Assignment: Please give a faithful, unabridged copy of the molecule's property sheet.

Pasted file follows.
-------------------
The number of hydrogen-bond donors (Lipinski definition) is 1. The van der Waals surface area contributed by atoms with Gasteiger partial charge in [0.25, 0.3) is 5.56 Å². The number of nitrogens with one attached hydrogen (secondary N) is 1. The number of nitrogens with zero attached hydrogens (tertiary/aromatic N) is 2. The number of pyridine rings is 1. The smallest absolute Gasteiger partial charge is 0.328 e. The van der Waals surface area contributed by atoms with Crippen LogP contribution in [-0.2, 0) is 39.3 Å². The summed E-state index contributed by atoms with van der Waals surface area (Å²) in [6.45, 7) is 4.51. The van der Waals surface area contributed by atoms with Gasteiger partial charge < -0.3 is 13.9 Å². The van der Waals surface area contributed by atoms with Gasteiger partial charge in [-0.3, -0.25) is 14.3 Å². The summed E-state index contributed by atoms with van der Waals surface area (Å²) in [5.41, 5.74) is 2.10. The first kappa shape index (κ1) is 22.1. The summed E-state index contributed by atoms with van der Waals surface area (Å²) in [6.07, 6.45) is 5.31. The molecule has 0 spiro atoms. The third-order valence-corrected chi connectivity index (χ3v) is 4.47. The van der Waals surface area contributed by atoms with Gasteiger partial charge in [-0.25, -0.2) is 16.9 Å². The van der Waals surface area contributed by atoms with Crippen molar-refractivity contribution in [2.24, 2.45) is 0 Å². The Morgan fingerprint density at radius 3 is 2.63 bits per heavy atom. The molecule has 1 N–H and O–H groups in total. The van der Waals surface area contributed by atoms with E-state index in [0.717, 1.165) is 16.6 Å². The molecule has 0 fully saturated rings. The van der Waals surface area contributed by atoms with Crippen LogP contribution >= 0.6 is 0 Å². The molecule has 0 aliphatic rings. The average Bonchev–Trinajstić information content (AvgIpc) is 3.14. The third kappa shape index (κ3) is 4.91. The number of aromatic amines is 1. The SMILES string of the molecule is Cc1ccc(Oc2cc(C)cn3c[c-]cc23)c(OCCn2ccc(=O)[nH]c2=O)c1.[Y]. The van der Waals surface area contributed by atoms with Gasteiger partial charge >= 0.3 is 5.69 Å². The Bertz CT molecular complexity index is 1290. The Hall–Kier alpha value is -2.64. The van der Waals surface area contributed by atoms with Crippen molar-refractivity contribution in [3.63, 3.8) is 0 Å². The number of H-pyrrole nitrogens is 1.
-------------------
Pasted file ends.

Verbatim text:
The number of hydrogen-bond donors (Lipinski definition) is 1. The van der Waals surface area contributed by atoms with Gasteiger partial charge in [0.25, 0.3) is 5.56 Å². The number of nitrogens with one attached hydrogen (secondary N) is 1. The number of nitrogens with zero attached hydrogens (tertiary/aromatic N) is 2. The number of pyridine rings is 1. The smallest absolute Gasteiger partial charge is 0.328 e. The van der Waals surface area contributed by atoms with Crippen LogP contribution in [-0.2, 0) is 39.3 Å². The summed E-state index contributed by atoms with van der Waals surface area (Å²) in [6.45, 7) is 4.51. The van der Waals surface area contributed by atoms with Gasteiger partial charge < -0.3 is 13.9 Å². The van der Waals surface area contributed by atoms with Gasteiger partial charge in [-0.3, -0.25) is 14.3 Å². The summed E-state index contributed by atoms with van der Waals surface area (Å²) in [5.41, 5.74) is 2.10. The first kappa shape index (κ1) is 22.1. The summed E-state index contributed by atoms with van der Waals surface area (Å²) in [6.07, 6.45) is 5.31. The molecule has 0 spiro atoms. The third-order valence-corrected chi connectivity index (χ3v) is 4.47. The van der Waals surface area contributed by atoms with Gasteiger partial charge in [-0.25, -0.2) is 16.9 Å². The van der Waals surface area contributed by atoms with Crippen molar-refractivity contribution in [2.24, 2.45) is 0 Å². The Morgan fingerprint density at radius 3 is 2.63 bits per heavy atom. The molecule has 1 N–H and O–H groups in total. The van der Waals surface area contributed by atoms with E-state index in [0.717, 1.165) is 16.6 Å². The molecule has 0 fully saturated rings. The van der Waals surface area contributed by atoms with Crippen LogP contribution >= 0.6 is 0 Å². The molecule has 0 aliphatic rings. The average Bonchev–Trinajstić information content (AvgIpc) is 3.14. The third kappa shape index (κ3) is 4.91. The number of aromatic amines is 1. The SMILES string of the molecule is Cc1ccc(Oc2cc(C)cn3c[c-]cc23)c(OCCn2ccc(=O)[nH]c2=O)c1.[Y]. The van der Waals surface area contributed by atoms with Gasteiger partial charge >= 0.3 is 5.69 Å². The Bertz CT molecular complexity index is 1290. The Hall–Kier alpha value is -2.64. The van der Waals surface area contributed by atoms with Crippen molar-refractivity contribution in [3.63, 3.8) is 0 Å². The number of H-pyrrole nitrogens is 1.